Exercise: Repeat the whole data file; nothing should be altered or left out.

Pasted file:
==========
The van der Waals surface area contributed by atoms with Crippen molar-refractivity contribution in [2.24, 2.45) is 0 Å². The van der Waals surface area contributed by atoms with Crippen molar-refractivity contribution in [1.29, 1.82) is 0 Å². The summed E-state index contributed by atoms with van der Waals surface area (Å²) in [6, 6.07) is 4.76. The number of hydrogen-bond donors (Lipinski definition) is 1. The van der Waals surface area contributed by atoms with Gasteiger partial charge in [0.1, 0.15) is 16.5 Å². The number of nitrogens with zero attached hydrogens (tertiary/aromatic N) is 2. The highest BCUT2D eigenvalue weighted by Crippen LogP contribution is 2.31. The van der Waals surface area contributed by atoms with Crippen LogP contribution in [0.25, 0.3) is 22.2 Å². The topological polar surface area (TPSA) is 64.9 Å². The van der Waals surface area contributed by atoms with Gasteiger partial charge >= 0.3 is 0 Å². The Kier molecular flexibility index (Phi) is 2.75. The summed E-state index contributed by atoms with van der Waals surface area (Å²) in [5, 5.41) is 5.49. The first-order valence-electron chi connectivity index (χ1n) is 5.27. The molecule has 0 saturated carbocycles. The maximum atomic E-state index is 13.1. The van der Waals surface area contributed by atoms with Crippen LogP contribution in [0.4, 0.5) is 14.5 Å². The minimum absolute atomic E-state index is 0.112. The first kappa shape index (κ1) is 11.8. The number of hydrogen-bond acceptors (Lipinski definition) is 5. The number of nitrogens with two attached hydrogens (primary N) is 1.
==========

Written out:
The van der Waals surface area contributed by atoms with Crippen molar-refractivity contribution in [2.24, 2.45) is 0 Å². The van der Waals surface area contributed by atoms with Crippen molar-refractivity contribution in [1.29, 1.82) is 0 Å². The summed E-state index contributed by atoms with van der Waals surface area (Å²) in [6, 6.07) is 4.76. The number of hydrogen-bond donors (Lipinski definition) is 1. The van der Waals surface area contributed by atoms with Gasteiger partial charge in [0.1, 0.15) is 16.5 Å². The number of nitrogens with zero attached hydrogens (tertiary/aromatic N) is 2. The highest BCUT2D eigenvalue weighted by Crippen LogP contribution is 2.31. The van der Waals surface area contributed by atoms with Crippen LogP contribution in [0.25, 0.3) is 22.2 Å². The topological polar surface area (TPSA) is 64.9 Å². The van der Waals surface area contributed by atoms with Gasteiger partial charge >= 0.3 is 0 Å². The Kier molecular flexibility index (Phi) is 2.75. The summed E-state index contributed by atoms with van der Waals surface area (Å²) in [5, 5.41) is 5.49. The first-order valence-electron chi connectivity index (χ1n) is 5.27. The molecule has 0 saturated carbocycles. The maximum atomic E-state index is 13.1. The van der Waals surface area contributed by atoms with Crippen LogP contribution in [0.4, 0.5) is 14.5 Å². The minimum absolute atomic E-state index is 0.112. The first kappa shape index (κ1) is 11.8. The number of hydrogen-bond acceptors (Lipinski definition) is 5. The number of nitrogens with two attached hydrogens (primary N) is 1.